36:8 So Baruch son of Neriah did exactly what the prophet Jeremiah had told him to do. He read what the Lord had said from the scroll in the temple of the Lord. 5 36:9 All the people living in Jerusalem 6 and all the people who came into Jerusalem from the towns of Judah came to observe a fast before the Lord. The fast took place in the ninth month of the fifth year that Jehoiakim son of Josiah was ruling over Judah. 7 36:10 At that time Baruch went into the temple of the Lord. He stood in the entrance of the room of Gemariah the son of Shaphan who had been the royal secretary. 8 That room was in the upper court 9 near the entrance of the New Gate. 10 There, where all the people could hear him, he read from the scroll what Jeremiah had said. 11
1 sn Regular fast days were not a part of Israel’s religious calendar. Rather fast days were called on special occasions, i.e., in times of drought or a locust plague (Joel 1:14; 2:15), or during a military crisis (2 Chr 20:3), or after defeat in battle (1 Sam 31:13; 2 Sam 1:12). A fast day was likely chosen for the reading of the scroll because the people would be more mindful of the crisis they were in and be in more of a repentant mood. The events referred to in the study note on v. 1 would have provided the basis for Jeremiah’s anticipation of a fast day when the scroll could be read.
2 tn Heb “So you go and read from the scroll which you have written from my mouth the words of the
3 tn Heb “will turn each one from his wicked way.”
4 tn Heb “For great is the anger and the wrath which the
5 tn Heb “And Baruch son of Neriah did according to all that the prophet Jeremiah commanded him with regard to reading from the scroll the words of the
6 map For location see Map5-B1; Map6-F3; Map7-E2; Map8-F2; Map10-B3; JP1-F4; JP2-F4; JP3-F4; JP4-F4.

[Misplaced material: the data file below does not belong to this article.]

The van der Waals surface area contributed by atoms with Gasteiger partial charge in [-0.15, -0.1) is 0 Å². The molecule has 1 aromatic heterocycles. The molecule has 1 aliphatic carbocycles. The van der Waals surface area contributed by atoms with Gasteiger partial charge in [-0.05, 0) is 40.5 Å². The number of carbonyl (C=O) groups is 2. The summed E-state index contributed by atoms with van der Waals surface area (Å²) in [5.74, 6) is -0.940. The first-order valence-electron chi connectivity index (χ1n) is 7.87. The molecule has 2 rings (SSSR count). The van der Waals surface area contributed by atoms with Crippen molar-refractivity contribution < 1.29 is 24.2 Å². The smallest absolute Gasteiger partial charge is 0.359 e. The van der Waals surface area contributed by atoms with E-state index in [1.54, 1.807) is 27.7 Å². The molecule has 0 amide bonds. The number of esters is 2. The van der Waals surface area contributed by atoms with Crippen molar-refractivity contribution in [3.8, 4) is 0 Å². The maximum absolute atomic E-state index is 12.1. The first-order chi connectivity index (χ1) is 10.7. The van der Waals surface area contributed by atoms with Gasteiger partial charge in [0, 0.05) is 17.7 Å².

7 tn There is some debate about the syntax of the words translated “All the people living in Jerusalem and all the people who came into Jerusalem from the towns in Judah.” As the sentence is structured in Hebrew it looks like these words are the subject of “proclaim a fast.” However, most commentaries point out that the people themselves would hardly proclaim a fast; they would be summoned to fast (cf. 1 Kgs 21:9, 12; Jonah 3:7). Hence many see these words as the object of the verb which has an impersonal subject “they.” This is most likely unless with J. Bright (Jeremiah [AB], 180) the word “proclaim” is used in a looser sense as “observed.” The translation has chosen to follow this latter tack rather than use the impersonal (or an equivalent passive) construction in English. For a similar problem see Jonah 3:5 which precedes the official proclamation in 3:7. The Hebrew text reads: “In the fifth year of Jehoiakim son of Josiah king of Judah, in the ninth month they proclaimed a fast before the
sn Judging from v. 22 this was one of the winter months meaning that the reckoning is based on the calendar which starts with April rather than the one which starts with September (Nisan to Nisan rather than Tishri to Tishri). The ninth month would have been Kislev which corresponds roughly to December. According to Babylonian historical records this is the same year and the same month when Ashkelon was captured and sacked. The surrender of Jerusalem and the subsequent looting of the temple in the previous year (Dan 1:1) and the return of the menacing presence of Nebuchadnezzar in the near vicinity were probably the impetus for the fast.
8 sn Shaphan had been the royal secretary under Jehoiakim’s father’s rule. During the course of his official duties the book of the law had been discovered and he had read it and reported its contents to Josiah who instituted sweeping reforms on the basis of his obedience to it. (See 2 Kgs 22 and note especially vv. 3, 8, 10.) If the Shaphan mentioned in 26:14 is the same person as this, Gemariah would have been the brother of the man who spoke up on Jeremiah’s behalf when the priests and prophets sought to have him killed.
9 sn It is generally agreed that this is the same as the inner court mentioned in 1 Kgs 6:36; 7:12. It is called “upper” here because it stood above (cf. 1 Kgs 7:12) the outer court where all the people were standing.
10 sn The New Gate is the same gate where Jeremiah had been accused of falsely claiming the
11 tn The syntax of the original is complicated due to all the qualifying terms: Heb “And Baruch read from the scroll the words of Jeremiah in the house of the